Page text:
A Romanian Orthodox priest at a Catholic university

Bogdan Teleanu, an Orthodox priest of the Romanian Patriarchate, decided to study at the University of the Holy Cross in Rome.

Sponsored space-September 2, 2021-Reading time: 2 minutes
Bogdan Teleanu

Photo: Bogdan Teleanu

Bogdan Teleanu was born in Zarnesti, Brasov, Romania. He is 46 years old. He is not a Catholic, but an Orthodox priest of the Romanian Patriarchate, but he decided to study at the University of the Holy Cross in Rome, a Catholic and Pontifical university, and then return to his country to help the Romanian Church and thus face the many current difficulties. He has a degree in Institutional Church Communication. He is married and has three children. In the Orthodox Church they can receive priestly ordination after marriage, although they cannot become bishops.

His studies qualified him to work at the Press Office of the Romanian Orthodox Patriarchate. Some of his most beautiful experiences have been covering the visit to Romania of Pope Francis in 2019. "Thanks to the tools acquired in communication studies at Holy Cross I have been able to become a better communicator and spokesman," says Fr. Bogdan.

He also holds a doctorate in theology from his home country, specializing in catechetics and homiletics. "I have focused my communicative activity on intensifying the dialogue between the Church and culture, because the Church is the creator of authentic cultural values. This is very important in a country like Romania, where we still face the problems created by the communist dictatorship that lasted for so many years," he says.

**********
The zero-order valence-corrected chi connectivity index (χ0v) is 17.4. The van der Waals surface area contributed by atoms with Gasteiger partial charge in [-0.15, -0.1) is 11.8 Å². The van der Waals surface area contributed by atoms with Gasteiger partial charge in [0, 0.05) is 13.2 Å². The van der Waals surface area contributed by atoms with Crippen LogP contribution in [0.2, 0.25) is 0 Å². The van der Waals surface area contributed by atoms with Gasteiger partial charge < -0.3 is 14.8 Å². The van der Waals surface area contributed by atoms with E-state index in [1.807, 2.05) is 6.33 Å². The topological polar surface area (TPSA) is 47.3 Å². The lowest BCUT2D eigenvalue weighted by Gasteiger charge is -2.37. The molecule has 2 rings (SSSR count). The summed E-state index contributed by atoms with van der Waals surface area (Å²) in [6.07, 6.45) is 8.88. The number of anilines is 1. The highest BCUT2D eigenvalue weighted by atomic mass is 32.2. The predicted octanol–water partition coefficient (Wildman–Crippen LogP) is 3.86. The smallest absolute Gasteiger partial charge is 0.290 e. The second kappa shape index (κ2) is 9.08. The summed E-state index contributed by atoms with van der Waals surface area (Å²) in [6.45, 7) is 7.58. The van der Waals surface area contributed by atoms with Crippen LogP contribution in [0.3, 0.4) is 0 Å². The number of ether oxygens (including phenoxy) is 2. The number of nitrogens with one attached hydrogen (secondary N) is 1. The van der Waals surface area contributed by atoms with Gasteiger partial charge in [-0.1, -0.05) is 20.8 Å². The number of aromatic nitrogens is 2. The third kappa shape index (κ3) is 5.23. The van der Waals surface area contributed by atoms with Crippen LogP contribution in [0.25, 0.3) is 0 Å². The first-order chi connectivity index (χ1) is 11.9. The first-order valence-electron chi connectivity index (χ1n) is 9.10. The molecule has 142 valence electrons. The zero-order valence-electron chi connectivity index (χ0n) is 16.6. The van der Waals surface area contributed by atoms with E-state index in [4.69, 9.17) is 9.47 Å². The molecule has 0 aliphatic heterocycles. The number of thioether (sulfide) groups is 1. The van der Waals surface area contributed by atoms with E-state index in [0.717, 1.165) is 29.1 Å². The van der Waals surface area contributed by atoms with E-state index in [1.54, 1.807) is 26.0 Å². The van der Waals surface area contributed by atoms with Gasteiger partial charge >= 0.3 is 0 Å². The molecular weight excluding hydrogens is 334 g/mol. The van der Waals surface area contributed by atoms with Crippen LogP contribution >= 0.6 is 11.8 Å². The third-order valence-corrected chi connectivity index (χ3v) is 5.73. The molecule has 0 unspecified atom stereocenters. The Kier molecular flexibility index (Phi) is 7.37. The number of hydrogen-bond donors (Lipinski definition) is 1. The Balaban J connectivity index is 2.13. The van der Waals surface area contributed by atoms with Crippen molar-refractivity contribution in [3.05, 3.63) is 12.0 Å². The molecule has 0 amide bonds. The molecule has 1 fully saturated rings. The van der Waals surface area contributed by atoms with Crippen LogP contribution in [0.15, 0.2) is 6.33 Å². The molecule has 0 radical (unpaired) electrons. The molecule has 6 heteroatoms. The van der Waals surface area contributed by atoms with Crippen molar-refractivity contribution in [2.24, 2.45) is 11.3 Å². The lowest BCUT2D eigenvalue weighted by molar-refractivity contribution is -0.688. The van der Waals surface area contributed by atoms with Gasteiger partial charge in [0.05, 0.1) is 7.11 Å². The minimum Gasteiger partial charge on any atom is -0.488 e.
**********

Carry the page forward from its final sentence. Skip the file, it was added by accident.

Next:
One of the problems in his country is emigration, "because there are so many Romanians abroad. The Orthodox Church in Romania is very committed to supporting the families of those who emigrated, especially taking care of children who are left alone in the country because their mothers and fathers are forced to go abroad to work to send money home," he says.

These children in Romania are called "white orphans". According to estimates, out of 5 million Romanian children, 750 thousand are more or less violently affected by the departure of their parents. Of these, 350,000 have been deprived of one of their parents, while 126,000 have been deprived of both parents. But there are more than 400,000 children who have experienced, for a period of their lives, a form of loneliness.

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